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DCCB will schedule upcoming member meetings on Saturdays.  All meetings will start at noon and run until approximately 3:00 PM.  They will be held in the community room at Wilshire Park Condominiums located at 3701 Connecticut Avenue, NW.

The most recent DCCB member meeting took place on May 11.  The speaker was Beth Ziebarth, Director of the Smithsonian Accessibility Program.  The Accessibility Program supports the Smithsonian in making all visitors feel welcome by providing consistent, effortless access to the Institution’s
programs, collections and facilities.

The prior DCCB meeting was held on March 9.  The speaker was Scott Marshall who spoke about Aira.  Using a mobile app and a smart phone or smart glasses, Aira connects clients who are visually impaired with trained sighted agents who can assist them remotely with all sorts of visual tasks.  People who are visually impaired are using Aira for everything from matching clothes to running marathons.

An informal meeting of DCCB members took place on January 12.  Due to inclement weather, a quorum was not obtained.  The members present discussed how to honor Marilyn Lutter, DCCB's President Emeritus, who recently died; donations in her honor should be made to the American Council of the Blind.  Members also considered sources for future speakers and possible charitable gifts.

DCCB held its annual holiday party at the Parthenon, 5510 Connecticut Ave., NW, on December 15 from 12:00 PM until 3:00 PM.  Participants brought small exchange gifts valued at about $10.  Everyone had a jolly good time.

A DCCB member meeting took place on November 10.  The guest speaker was John Scott Marshall, a blind attorney, who spoke about adapting to living with a disability.  Following his speech, various committees were established to address local issues.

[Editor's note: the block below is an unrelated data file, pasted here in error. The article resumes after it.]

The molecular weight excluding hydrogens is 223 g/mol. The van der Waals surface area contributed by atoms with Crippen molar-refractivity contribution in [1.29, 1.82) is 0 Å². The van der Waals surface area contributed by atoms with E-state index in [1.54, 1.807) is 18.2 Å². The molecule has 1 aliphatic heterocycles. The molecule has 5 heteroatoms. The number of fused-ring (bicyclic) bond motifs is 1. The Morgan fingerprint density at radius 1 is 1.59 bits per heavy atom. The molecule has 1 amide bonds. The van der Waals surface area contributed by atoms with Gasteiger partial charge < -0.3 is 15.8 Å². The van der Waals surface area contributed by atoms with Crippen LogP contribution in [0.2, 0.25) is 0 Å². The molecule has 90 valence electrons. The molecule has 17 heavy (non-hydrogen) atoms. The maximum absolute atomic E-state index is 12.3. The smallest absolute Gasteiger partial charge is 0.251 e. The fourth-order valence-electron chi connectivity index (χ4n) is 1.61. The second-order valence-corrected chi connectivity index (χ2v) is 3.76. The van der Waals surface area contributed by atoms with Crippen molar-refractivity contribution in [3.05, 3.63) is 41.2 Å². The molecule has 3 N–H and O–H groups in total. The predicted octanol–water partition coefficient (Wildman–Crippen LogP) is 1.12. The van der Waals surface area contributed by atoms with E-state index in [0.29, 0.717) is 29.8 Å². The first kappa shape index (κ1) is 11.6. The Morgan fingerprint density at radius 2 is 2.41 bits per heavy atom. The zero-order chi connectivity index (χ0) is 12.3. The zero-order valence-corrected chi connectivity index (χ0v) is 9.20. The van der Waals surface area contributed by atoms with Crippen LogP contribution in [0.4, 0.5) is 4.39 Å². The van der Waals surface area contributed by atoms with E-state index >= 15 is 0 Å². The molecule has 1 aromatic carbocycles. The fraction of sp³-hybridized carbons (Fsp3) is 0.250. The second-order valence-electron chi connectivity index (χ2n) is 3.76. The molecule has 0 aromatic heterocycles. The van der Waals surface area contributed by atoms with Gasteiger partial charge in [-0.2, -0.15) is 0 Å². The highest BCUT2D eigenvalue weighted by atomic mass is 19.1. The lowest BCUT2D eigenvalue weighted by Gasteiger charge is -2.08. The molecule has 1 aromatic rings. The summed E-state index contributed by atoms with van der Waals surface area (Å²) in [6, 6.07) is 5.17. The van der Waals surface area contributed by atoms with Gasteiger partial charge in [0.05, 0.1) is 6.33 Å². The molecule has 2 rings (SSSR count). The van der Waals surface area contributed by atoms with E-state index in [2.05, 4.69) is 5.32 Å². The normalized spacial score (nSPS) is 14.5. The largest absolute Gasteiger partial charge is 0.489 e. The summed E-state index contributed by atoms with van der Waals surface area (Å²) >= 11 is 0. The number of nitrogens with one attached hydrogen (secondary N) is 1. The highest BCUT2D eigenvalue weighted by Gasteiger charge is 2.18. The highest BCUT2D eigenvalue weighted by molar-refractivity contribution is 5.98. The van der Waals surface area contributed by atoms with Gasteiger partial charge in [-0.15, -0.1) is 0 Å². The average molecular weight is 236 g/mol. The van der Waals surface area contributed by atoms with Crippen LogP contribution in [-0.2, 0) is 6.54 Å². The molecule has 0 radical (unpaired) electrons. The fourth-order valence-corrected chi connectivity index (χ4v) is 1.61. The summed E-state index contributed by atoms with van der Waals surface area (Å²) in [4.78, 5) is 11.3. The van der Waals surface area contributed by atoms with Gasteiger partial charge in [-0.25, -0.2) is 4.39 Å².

The prior member meeting occurred on September 8.  The main focus of the meeting was travel opportunities for visually impaired persons to go to the Caribbean.  The last ACB convention and recruitment were also discussed.

Shugoll Research, an opinion research firm, is holding a non-clinical upcoming paid research study (for those with vision issues) for which it is seeking participants.  the study format is an in home interview for 90 minutes scheduled at a mutually agreeable date and time between July 26 and August 31.  Participants: must live locally (MD/DC/VA) ideally within 45 minutes of DC, can be male or female, and must be aged 22-65.  They need to be low-vision, functionally blind or totally blind (a couple may be color blind) and consume online news (using assistive devices/technology), primarily on a smart phone and/or computer.  Payment of of $250 will be made for qualified participation.  For more information, call Carol Blitzer at (301) 215-7248, extension 353.

The DC Developmental Disabilities Council (DDC), which is legally required to create a strategic plan every five years and gather feedback on that plan regularly, will host its 2019 Community Forum on Wednesday, July 31, from 4:00 PM until 6:00 PM at the Cleveland Park Library, Lower Level Meeting Room.  For more information, email  or visit the web site at:

The 2nd annual Columbia Lighthouse for the Blind “Lighting the Way” Gala will take place on October 29 at the Embassy of France.


The Neuroplasticity and Development Lab at Johns Hopkins University is seeking participants for an MRI research study on cognition and brain plasticity.  The goal of this research is to investigate how the brain adapts to the absence of vision.  For this particular study, they it is seeking research participants who were born with normal vision and lost their sight during adulthood.  Participating in this study involves traveling to Johns Hopkins University in Baltimore and doing an MRI scan.  The scan session lasts one to three hours.  During the scans, participants listen to stories and sounds, and then answer questions about what they hear.  Participants are compensated $30 per hour for their time with a pre-paid bank card after the scan session.  All travel and lodging costs to and from Baltimore are covered by the laboratory.  To qualify for the study, you must be a healthy blind adult between 18 and 65 years of age who experienced permanent vision loss at the age of 18 or older.  Before taking part in the study, participants are asked to complete a 30-minute pre-screening interview over the phone to see whether they qualify.  Those who complete the pre-screening interview receive a $15 Amazon gift card.  For more information, call (410) 870-9895 or email